Openness of the Call
By W. T. Purkiser, Richard S. Taylor, and Willard H. Taylor

Having rejoiced over the election of the Thessalonian believers*, Paul explains: "To this he called you through our gospel, so that you may obtain the glory of our Lord Jesus Christ." God did not call from heaven, a particular irresistible call, singling out His elect by name; He called them through the gospel ("by means of our Gospel preaching," Berk.). The gospel was preached to all who would hear, without partiality or discrimination, and its hope was offered equally to all.

Whether Paul included John 3:16 in his preaching or not, it belongs to the gospel: "For God so loved the world that he gave his only Son, that whoever believes in him should not perish but have eternal life." Paul did announce that God "now commands all men everywhere to repent" (Acts 17:30). Is not the call to repent a call also to believe? It was Jesus himself who preached to all, "Repent, and believe in the gospel" (Mark 1:15). Could He have been guilty of double-talk, knowing that some who heard would be irresistibly caused to believe because they were intended to, while others would be left in unbelief because the call was not for them? Is the universal call inherent in the gospel proclamation authentic for some but inauthentic for others?

When Jesus told the parable of the king who sent his servants to bring into the wedding those who had been invited, it is clear that those who were first called were really on the king's list. Jesus gave no hint that the king knew in advance their refusal and engineered it. The simple wording is "Those invited were not worthy" (Matt. 22:8).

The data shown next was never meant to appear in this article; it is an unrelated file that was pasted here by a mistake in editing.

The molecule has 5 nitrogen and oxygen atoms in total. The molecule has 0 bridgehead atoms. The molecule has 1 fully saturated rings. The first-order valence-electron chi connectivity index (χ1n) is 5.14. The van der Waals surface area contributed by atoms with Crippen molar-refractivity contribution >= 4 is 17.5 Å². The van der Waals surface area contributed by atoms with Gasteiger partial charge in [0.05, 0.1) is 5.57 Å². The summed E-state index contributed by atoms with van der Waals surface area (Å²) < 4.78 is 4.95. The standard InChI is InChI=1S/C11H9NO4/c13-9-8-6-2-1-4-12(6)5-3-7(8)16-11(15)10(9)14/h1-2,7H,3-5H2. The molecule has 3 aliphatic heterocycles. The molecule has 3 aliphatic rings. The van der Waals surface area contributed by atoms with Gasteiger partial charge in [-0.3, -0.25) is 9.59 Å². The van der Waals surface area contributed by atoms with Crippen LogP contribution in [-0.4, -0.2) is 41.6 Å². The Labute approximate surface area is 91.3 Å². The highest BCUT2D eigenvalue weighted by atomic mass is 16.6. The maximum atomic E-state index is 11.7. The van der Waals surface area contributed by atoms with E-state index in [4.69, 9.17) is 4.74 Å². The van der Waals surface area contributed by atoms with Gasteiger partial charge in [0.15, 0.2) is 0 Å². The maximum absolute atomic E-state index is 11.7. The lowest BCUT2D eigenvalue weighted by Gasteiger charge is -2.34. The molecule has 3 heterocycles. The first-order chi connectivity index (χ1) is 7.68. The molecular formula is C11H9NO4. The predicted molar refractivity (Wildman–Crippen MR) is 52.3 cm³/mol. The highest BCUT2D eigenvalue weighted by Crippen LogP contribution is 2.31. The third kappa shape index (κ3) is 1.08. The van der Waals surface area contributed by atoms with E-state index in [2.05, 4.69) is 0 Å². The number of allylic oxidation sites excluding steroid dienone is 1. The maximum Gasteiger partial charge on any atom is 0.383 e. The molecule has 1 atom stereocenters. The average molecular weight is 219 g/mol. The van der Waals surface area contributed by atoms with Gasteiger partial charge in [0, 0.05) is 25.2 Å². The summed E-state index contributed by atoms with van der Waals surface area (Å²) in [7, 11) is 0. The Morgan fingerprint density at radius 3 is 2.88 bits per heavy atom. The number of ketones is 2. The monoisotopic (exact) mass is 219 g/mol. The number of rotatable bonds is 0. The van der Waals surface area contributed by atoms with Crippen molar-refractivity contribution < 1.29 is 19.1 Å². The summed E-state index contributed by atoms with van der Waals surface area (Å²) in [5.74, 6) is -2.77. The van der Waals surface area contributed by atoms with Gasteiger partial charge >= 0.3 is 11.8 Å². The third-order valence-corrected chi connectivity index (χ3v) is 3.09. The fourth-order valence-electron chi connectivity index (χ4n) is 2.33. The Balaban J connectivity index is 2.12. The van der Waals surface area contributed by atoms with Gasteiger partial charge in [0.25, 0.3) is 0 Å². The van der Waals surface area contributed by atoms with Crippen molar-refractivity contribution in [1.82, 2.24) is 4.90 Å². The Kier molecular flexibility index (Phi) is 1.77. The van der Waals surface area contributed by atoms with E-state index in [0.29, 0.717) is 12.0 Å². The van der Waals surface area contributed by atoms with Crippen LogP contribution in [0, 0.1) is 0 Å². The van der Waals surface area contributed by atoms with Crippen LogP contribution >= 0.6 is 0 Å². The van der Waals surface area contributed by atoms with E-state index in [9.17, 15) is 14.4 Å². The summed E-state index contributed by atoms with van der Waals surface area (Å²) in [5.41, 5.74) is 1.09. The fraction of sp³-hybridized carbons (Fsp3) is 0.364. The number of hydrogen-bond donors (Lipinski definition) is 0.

Unquestionably the unrestricted proclamation of the gospel call implies an equally unrestricted desire in the heart of God for a favor able response (cf. 1 Tim. 2:4-6; 2 Pet. 3:9). Whatever the terms pre destination and foreordination mean, they do not imply a final division of men predetermined arbitrarily by divine decree.


* This is a constant reference in the New Testament. The "new birth" is by the Spirit (John 3:5). It is by the Spirit that we are inducted into the body of Christ (I Cor. 12:13), and also sanctified (2 Thess. 2:13; cf. 2 Cor. 3:3, 18; Titus 3:5). Here sanctification accomplished by the Spirit and faith on the human side are declared to be the means by which the purposed salvation becomes reality (cf. I Pet. 1:2). As for Ephesians, it is by the Spirit that we are "to be strengthened with might... in the inner man" (3:16), and it is by being "filled with the Spirit" (5:18) that we rise to the heights of holy and victorious living.

By W. T. Purkiser, Richard S. Taylor, and Willard H. Taylor, God, Man & Salvation, Kansas City, Missouri: Beacon Hill Press of Kansas City, copyright 1977, pages 428-9


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September 25, 2001